McCutcheon on The Misconception of Literary Characters as Copyright Works @UWALawSchool

Jani McCutcheon, University of Western Australia Law School, is publishing Works of Fiction: The Misconception of Literary Characters as Copyright Works in the Journal of the Copyright Society of the USA. Here is the abstract. This article critiques US jurisprudence, commentary and industry practice suggesting that fictional literary characters constitute separate copyright works distinct from the literary works in which they are situated. The scholarship on this jurisprudence tends to lament the ambiguity of the courts’ character delineation standards, and the inconsistency of court decisions applying them, but rarely, if…

Tobia on Testing Original Public Meaning @kevin_tobia

Kevin P. Tobia, Yale University; ETH Zurich, has published Testing Original Public Meaning. Here is the abstract. Various interpretive theories recommend using dictionaries or corpus linguistics to provide evidence about the “original public meaning” of legal texts. Such an interpretive inquiry is typically understood as an empirical one, aiming to discover a fact about public meaning: How did people actually understand the text at the time it became law? When dictionaries or corpora are used for this project, they are empirical tools, which might be reliable or unreliable instruments. However,…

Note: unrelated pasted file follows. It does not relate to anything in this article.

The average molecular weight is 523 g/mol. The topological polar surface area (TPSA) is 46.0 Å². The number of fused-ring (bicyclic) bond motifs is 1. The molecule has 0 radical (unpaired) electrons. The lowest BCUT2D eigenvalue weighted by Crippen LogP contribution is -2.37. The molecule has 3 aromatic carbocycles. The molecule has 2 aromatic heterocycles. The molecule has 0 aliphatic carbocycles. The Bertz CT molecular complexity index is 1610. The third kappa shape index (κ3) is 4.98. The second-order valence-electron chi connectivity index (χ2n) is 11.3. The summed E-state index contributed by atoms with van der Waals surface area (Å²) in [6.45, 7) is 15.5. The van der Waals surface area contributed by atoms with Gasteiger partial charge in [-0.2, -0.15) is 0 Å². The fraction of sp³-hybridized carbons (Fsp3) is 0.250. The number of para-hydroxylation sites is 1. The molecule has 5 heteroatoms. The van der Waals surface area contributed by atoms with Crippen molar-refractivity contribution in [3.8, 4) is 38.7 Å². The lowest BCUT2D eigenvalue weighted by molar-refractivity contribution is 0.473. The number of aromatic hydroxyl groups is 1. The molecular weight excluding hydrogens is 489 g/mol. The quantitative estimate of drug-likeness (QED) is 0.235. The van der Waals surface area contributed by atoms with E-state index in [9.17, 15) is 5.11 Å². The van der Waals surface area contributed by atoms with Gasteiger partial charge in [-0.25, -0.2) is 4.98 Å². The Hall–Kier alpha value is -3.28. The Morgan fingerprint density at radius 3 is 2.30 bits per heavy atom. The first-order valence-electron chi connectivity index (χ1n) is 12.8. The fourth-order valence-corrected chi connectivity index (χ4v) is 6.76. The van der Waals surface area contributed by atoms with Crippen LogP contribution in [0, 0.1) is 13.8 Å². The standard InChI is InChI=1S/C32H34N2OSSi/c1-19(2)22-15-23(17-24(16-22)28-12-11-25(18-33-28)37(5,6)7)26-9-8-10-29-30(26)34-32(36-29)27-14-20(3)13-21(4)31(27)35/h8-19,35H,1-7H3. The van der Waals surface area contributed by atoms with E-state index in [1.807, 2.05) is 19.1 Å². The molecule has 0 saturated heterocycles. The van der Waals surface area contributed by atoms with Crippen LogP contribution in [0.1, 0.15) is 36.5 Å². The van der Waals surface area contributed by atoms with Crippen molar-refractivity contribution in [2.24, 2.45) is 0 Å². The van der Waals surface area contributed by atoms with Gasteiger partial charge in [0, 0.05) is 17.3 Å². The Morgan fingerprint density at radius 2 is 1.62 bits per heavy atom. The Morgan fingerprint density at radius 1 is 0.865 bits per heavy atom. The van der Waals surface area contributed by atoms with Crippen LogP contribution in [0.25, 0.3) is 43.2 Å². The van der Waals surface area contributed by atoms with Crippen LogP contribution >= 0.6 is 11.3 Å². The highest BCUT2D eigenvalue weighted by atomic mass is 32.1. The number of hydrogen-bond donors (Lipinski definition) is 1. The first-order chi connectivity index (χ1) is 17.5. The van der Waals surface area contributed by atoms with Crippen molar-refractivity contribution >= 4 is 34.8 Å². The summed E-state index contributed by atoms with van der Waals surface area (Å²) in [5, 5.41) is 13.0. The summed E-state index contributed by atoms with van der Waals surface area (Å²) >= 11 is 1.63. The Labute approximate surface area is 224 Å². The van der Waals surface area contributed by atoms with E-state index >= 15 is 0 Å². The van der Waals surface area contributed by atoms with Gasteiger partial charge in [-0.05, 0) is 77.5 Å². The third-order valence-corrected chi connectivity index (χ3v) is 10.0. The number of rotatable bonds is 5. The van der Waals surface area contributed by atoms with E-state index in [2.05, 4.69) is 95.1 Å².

Polsky on The Concepts of Fundamental Law and Constitution in 18th Century Russia

Sergey Polskoy, National Research University, Higher School of Economics, has published The Concepts of Fundamental Laws and Constitution in the 18th Century Russia as Higher School of Economics Research Paper No. WP BRP 169/HUM/2018. Here is the abstract. In this article, we attempt to trace the semantic changes two key concepts of the Modern period – fundamental law and constitution underwent at the 18th century and investigates how these European concepts were adapted and used in the Russian political language. The concept of the constitution and fundamental laws in eighteenth-century…

A Seminar at ANU College of Law

The Australian National University College of Law Centre for Law, Arts, and the Humanities presents a Seminar on Vertigo: Fake news/real theory. The event takes place on December 12, 2018. The ANU contemporary critical theory group is hosting a one-day seminar exploring law, art, politics, and society in the 21st century. This event will feature short papers of no more than 15 minutes that make an intervention or articulate an argument with succinct vigour, leaving plenty of room for lively and even contentious discussion. We particularly encourage the attendance and…

Julien Mezey Dissertation Award–Deadline December 7, 2018 @Law_Cult_Huma